Winter Break Conditioning

Q: Jon, Hi my name is Graig Gallo, and I am an assistant lacrosse coach at Delaware Valley University in PA. I am writing to ask you a question in regards to winter conditioning specific to the lacrosse preseason. Our staff was having a debate in regards to the amount of aerobic/anaerobic conditioning that needs to be implemented into our winter break program I give the team.

1. Knowing I won’t have direct access to my players over the winter break, and knowing they’ll likely be in commercial gyms with minimal access to sleds for anaerobic work, how do you recommend they train for the running in the preseason past our lifting program?

2. Is there any sort of benefit to getting them run outside during this time (i.e. is there an acclimation period for the cold)? All of our players are from the northeast so it will be quite cold during this time, but so is our preseason.

To give you a point of reference: our winter break program before heading into our season mostly consists of triples, followed by some circuit to try to get their heart rate going while staying indoors and minimizing the amount of stress on their shins/ankles.

All the best,

Coach Gallo

A: Coach Gallo, thanks for writing in! Sorry, I haven’t gotten back to you sooner, I’m slammed with clients. Lucky for you I had a cancellation, so I wanted to answer your question before your players leave for winter break! As you may know, I don’t believe in endless running for athletes, so I like your approach! I would give guys anaerobic power exercises/circuits and anaerobic capacity exercises to achieve your goals. Anaerobic power is done on lower body days and anaerobic capacity on upper body days.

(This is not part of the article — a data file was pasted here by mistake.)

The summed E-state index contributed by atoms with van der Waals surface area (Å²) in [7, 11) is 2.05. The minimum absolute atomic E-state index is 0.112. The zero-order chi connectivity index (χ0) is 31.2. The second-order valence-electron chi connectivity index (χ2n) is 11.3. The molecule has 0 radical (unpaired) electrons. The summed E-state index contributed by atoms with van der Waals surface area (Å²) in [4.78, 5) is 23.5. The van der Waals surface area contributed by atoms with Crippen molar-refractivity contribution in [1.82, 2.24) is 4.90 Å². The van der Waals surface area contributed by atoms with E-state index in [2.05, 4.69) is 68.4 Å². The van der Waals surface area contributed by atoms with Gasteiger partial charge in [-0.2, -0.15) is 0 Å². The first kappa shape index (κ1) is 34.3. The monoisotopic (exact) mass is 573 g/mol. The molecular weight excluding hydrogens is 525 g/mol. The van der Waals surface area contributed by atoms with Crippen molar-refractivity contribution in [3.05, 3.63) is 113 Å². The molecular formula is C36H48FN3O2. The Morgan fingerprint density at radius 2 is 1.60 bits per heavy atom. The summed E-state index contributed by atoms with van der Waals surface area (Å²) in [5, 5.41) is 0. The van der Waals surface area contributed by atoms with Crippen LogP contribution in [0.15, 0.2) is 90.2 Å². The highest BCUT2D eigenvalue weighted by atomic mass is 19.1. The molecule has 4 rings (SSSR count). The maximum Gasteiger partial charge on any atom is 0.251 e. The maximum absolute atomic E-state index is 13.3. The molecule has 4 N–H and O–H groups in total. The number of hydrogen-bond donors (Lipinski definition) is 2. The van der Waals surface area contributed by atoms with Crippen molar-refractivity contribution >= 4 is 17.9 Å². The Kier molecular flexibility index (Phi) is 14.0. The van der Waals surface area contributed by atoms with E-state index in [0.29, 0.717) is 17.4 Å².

Some quick examples that come to mind are:

  • Sprints on a treadmill with the motor running.
  • Sprints on a treadmill w/ motor turned off.
  • Farmer walks on an incline treadmill.
  • Elliptical/Bike/Versaclimber (my favorite) with medicine throws in between rest.
  • Quick continuous lateral shuffle (cones spaced out 3 yards).
  • Bermuda Triangle plate pushes use towels underplates if there isn’t a turf surface available (done in cardio room).
  • Vertical Jumps (nonweighted/ weighted) nonstop
  • Battling Ropes
  • Kettlebell swings
  • Medicine ball slam downs
  • Band Marches
  • Step up to step down for time with weight
  • Farmers Walk with dumbbells
  • Calisthenics with weighted vest – Jumping Jacks, Bear Crawls, Groiners, Burpees, Mountain Climbers, etc.

There you have it a quick list of exercises you can use in any public gym. You can combine a couple of exercises or utilize one for more extended sets. For Anaerobic alactic power have athletes go all out for up to 8 seconds and Anaerobic alactic capacity have athletes work up to 20 seconds.

*Since I live and train athletes year-round in Florida I’m not sure I’m qualified to answer your cold temperature question, I tried to research some things and didn’t find much, so I’ll leave you with this, practice the way you play!

Hope this helps!

Jon